First Man

Firstman

Can the landing of the first man on the moon be… anticlimactic? In First Man, it almost is.

For a couple of reasons. We know how it turns out. The video is iconic. The “small step/giant leap” quote is ingrained into our beings.

But mainly, First Man delivers tension, suspense and the threat of peril in the life and career of Neil Armstrong (Ryan Gosling) well before the moon landing. By the time Armstrong and Buzz Aldrin (Corey Stoll) are ready to moonwalk, the film has already presented the stoic Armstrong in situations that put him through intense physical and emotional challenges.

Yes, the moon landing is First Man’s money shot. And, yes, there’s a tingle that comes when the lunar vehicle is looking for a landing spot. But what precedes that event is what makes the movie another winner from director Damien Chazelle of La La Land and Whiplash fame.

The real life Armstrong was not as outgoing as other U.S. astronauts. Shepard, Glenn, Aldrin, Cooper and others were more visible via media. Armstrong, though not a recluse, did not seem to savor the limelight.

Gosling is excellent in his portrayal of a man who generally keeps his emotions in check. I’d argue that it’s harder to portray this kind of individual convincingly than to play more flamboyant types.

First Man shows Armstrong as a family man dealing with crises at home as well as a space pioneer applying his knowledge and talents to his job. His wife Janet (Claire Foy) provides needed support but also confronts him just before the moon mission, demanding he talk to his sons about the danger and risk ahead.

As other space films have shown, there is friendly competition among astronauts but a special camaraderie also exists. Armstrong’s grief when fellow spacemen-to-be suffer bad fates is deeply felt.

The soundtrack by Justin Hurwitz complements the visuals and the action beautifully.

The story of the Neil Armstrong you never knew (unless you read the book that First Man is based on) adds meaningful context to recollections of the space race and that singular accomplishment America achieved one Sunday evening in July 1969.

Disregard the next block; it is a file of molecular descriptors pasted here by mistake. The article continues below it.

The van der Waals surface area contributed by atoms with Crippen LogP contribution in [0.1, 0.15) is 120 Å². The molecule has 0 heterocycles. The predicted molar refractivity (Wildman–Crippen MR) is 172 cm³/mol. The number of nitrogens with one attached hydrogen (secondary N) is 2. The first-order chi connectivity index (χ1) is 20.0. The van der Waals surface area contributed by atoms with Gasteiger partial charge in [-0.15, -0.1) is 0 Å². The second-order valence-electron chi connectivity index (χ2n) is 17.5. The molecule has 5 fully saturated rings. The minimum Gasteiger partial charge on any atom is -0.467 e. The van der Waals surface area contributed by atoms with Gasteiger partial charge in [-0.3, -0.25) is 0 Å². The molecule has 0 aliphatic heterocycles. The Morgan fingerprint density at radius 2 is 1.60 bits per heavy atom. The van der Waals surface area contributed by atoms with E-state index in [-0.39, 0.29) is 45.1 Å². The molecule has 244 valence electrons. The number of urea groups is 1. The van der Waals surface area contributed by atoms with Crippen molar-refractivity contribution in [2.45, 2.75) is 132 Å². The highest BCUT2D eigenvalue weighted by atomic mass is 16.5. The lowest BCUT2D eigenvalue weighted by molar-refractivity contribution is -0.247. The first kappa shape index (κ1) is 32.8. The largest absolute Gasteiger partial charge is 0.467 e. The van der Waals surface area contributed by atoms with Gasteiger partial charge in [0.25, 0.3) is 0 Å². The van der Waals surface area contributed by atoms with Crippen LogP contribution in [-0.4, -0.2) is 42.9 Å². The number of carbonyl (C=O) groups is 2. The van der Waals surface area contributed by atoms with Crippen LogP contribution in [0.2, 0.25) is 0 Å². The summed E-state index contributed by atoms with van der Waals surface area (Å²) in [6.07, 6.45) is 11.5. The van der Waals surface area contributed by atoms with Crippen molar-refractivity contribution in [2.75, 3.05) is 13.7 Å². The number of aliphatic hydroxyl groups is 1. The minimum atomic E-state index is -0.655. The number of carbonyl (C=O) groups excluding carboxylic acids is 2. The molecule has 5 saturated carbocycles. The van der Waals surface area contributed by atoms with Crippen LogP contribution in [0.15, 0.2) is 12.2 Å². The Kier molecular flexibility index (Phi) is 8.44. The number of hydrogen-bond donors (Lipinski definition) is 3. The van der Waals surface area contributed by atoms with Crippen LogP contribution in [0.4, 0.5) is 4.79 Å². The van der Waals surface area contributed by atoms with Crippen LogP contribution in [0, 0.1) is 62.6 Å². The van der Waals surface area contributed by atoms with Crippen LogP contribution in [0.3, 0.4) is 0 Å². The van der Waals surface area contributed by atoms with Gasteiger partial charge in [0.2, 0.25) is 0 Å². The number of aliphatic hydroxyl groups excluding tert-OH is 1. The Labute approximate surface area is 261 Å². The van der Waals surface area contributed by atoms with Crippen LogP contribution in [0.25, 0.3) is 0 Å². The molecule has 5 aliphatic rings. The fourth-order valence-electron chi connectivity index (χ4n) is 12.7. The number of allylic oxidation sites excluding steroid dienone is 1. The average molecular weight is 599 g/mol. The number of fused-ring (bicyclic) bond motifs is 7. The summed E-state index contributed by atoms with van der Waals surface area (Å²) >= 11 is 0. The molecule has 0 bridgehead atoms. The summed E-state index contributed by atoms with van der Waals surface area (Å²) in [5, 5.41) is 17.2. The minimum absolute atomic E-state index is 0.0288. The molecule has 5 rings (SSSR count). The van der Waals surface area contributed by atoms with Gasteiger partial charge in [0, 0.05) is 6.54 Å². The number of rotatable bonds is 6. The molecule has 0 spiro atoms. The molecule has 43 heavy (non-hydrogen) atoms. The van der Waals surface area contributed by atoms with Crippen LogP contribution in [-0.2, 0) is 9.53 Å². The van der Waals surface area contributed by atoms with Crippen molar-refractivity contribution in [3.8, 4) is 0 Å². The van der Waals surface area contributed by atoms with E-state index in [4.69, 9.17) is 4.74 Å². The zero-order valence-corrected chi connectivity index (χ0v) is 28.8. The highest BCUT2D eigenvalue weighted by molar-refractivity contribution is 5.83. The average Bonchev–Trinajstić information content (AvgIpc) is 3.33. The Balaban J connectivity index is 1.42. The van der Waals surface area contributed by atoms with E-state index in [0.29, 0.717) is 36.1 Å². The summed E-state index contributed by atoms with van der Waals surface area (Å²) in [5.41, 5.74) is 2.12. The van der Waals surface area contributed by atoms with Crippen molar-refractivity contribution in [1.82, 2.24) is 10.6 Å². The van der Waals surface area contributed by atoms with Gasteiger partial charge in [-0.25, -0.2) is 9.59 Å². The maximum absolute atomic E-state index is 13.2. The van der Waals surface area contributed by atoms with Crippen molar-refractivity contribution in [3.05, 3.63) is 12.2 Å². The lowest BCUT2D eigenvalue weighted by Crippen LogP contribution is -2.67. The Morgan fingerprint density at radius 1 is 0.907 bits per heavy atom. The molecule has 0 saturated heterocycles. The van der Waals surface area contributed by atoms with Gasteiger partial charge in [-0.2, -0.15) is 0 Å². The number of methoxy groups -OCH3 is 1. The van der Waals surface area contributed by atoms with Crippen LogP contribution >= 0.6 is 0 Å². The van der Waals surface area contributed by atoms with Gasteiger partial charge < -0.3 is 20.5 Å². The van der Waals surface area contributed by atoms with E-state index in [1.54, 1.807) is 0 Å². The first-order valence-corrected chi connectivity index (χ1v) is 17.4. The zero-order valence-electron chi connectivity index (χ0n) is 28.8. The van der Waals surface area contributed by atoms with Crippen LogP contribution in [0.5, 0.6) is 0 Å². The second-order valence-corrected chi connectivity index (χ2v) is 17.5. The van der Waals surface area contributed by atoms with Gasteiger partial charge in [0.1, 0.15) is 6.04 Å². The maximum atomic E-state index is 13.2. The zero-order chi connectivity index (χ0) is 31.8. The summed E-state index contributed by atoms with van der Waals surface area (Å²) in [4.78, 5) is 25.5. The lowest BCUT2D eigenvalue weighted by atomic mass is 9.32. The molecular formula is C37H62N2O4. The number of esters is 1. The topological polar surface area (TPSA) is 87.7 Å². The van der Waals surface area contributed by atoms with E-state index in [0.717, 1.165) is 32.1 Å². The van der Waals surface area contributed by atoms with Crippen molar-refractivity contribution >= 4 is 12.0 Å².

Black Mass

If you’ve seen the ads on TV, in print and on the web for Black Mass, you’ve seen Johnny Depp’s latest look. When he appears on the movie screen, with his blue/green eyes, thinning hair and bad front tooth, even if you’ve seen the ads, it’s still a stunning transformation.

Depp gives a mighty performance as James “Whitey” Bulger, a real-life notorious Boston criminal who committed numerous murders, many in a particularly violent manner, along with lesser felonies. For Depp, the role redeems him after several recent misfires. Award nominations will be forthcoming.

But Black Mass is more than just Depp. Director Scott Cooper deftly relates a complex narrative in two hours. The brooding soundtrack by Tom Holkenborg (AKA Junkie XL) complements perfectly the dark story and its gloomy look. The tight script is by Mark Mallouk and Jez Butterworth from the book by Boston Globe reporters Dick Lehr and Gerald O’Neill.

(Side note: Is it always cloudy in Boston? Based on this film, Mystic River, The Departed, The Town and others, it seems that the city is constantly under overcast skies.)

The story is told in flashbacks, framed by investigator interviews with Bulger lieutenants Steve Flemmi (Rory Cochrane) and Kevin Weeks (Jesse Plemons). In 1975, Bulger is a small-time hood. Soon, he forms an “alliance” with FBI agent and fellow “Southie” John Connolly (Joel Edgerton). They trade information. The deal helps the FBI take down Mafia interests in Boston, but also opens up those crime areas to Bulger and his cohorts.